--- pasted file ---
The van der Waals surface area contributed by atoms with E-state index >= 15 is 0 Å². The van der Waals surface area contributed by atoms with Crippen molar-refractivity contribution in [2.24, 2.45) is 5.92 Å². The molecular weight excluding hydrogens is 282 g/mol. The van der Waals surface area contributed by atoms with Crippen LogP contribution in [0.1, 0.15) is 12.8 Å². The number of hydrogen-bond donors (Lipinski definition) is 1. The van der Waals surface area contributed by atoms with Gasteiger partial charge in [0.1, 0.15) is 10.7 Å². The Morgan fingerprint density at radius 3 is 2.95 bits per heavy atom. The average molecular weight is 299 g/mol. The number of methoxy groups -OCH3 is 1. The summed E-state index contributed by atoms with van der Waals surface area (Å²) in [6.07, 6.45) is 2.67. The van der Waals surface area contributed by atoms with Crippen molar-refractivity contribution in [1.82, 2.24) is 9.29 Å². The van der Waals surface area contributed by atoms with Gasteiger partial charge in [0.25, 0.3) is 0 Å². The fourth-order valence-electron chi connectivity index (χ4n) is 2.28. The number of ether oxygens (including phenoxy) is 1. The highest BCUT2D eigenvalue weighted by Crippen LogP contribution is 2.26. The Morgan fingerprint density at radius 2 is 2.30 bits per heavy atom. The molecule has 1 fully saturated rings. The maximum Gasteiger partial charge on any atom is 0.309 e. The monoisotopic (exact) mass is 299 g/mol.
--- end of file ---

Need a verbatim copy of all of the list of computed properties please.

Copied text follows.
The van der Waals surface area contributed by atoms with E-state index >= 15 is 0 Å². The van der Waals surface area contributed by atoms with Crippen molar-refractivity contribution in [2.24, 2.45) is 5.92 Å². The molecular weight excluding hydrogens is 282 g/mol. The van der Waals surface area contributed by atoms with Crippen LogP contribution in [0.1, 0.15) is 12.8 Å². The number of hydrogen-bond donors (Lipinski definition) is 1. The van der Waals surface area contributed by atoms with Gasteiger partial charge in [0.1, 0.15) is 10.7 Å². The Morgan fingerprint density at radius 3 is 2.95 bits per heavy atom. The average molecular weight is 299 g/mol. The number of methoxy groups -OCH3 is 1. The summed E-state index contributed by atoms with van der Waals surface area (Å²) in [6.07, 6.45) is 2.67. The van der Waals surface area contributed by atoms with Crippen molar-refractivity contribution in [1.82, 2.24) is 9.29 Å². The van der Waals surface area contributed by atoms with Gasteiger partial charge in [0.25, 0.3) is 0 Å². The fourth-order valence-electron chi connectivity index (χ4n) is 2.28. The number of ether oxygens (including phenoxy) is 1. The highest BCUT2D eigenvalue weighted by Crippen LogP contribution is 2.26. The Morgan fingerprint density at radius 2 is 2.30 bits per heavy atom. The molecule has 1 fully saturated rings. The maximum Gasteiger partial charge on any atom is 0.309 e. The monoisotopic (exact) mass is 299 g/mol.